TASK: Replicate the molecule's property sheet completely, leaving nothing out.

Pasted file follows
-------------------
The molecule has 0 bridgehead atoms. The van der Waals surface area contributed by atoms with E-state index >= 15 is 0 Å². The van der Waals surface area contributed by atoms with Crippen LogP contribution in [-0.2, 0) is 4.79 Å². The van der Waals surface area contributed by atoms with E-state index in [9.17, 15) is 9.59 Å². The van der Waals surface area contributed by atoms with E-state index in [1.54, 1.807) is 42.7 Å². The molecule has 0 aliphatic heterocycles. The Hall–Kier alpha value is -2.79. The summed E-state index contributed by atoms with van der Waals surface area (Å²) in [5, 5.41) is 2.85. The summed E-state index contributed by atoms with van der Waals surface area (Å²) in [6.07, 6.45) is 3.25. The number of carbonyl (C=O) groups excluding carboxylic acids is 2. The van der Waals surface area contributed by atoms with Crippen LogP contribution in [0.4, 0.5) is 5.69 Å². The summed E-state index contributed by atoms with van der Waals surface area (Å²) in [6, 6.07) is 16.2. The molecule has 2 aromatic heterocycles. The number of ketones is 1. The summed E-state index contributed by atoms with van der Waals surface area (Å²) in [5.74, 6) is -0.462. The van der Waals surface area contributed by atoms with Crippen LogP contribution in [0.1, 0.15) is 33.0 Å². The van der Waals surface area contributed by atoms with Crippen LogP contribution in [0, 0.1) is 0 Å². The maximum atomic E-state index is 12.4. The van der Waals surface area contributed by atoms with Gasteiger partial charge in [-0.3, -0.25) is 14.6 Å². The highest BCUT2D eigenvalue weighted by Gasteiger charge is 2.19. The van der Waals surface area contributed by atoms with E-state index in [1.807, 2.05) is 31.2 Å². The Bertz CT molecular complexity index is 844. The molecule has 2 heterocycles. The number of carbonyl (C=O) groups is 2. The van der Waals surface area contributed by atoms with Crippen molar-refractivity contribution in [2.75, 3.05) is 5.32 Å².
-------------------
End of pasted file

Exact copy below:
The molecule has 0 bridgehead atoms. The van der Waals surface area contributed by atoms with E-state index >= 15 is 0 Å². The van der Waals surface area contributed by atoms with Crippen LogP contribution in [-0.2, 0) is 4.79 Å². The van der Waals surface area contributed by atoms with E-state index in [9.17, 15) is 9.59 Å². The van der Waals surface area contributed by atoms with E-state index in [1.54, 1.807) is 42.7 Å². The molecule has 0 aliphatic heterocycles. The Hall–Kier alpha value is -2.79. The summed E-state index contributed by atoms with van der Waals surface area (Å²) in [5, 5.41) is 2.85. The summed E-state index contributed by atoms with van der Waals surface area (Å²) in [6.07, 6.45) is 3.25. The number of carbonyl (C=O) groups excluding carboxylic acids is 2. The van der Waals surface area contributed by atoms with Crippen LogP contribution in [0.4, 0.5) is 5.69 Å². The summed E-state index contributed by atoms with van der Waals surface area (Å²) in [6, 6.07) is 16.2. The molecule has 2 aromatic heterocycles. The number of ketones is 1. The summed E-state index contributed by atoms with van der Waals surface area (Å²) in [5.74, 6) is -0.462. The van der Waals surface area contributed by atoms with Crippen LogP contribution in [0.1, 0.15) is 33.0 Å². The van der Waals surface area contributed by atoms with Crippen LogP contribution in [0, 0.1) is 0 Å². The maximum atomic E-state index is 12.4. The van der Waals surface area contributed by atoms with Gasteiger partial charge in [-0.3, -0.25) is 14.6 Å². The highest BCUT2D eigenvalue weighted by Gasteiger charge is 2.19. The van der Waals surface area contributed by atoms with E-state index in [1.807, 2.05) is 31.2 Å². The Bertz CT molecular complexity index is 844. The molecule has 2 heterocycles. The number of carbonyl (C=O) groups is 2. The van der Waals surface area contributed by atoms with Crippen molar-refractivity contribution in [2.75, 3.05) is 5.32 Å².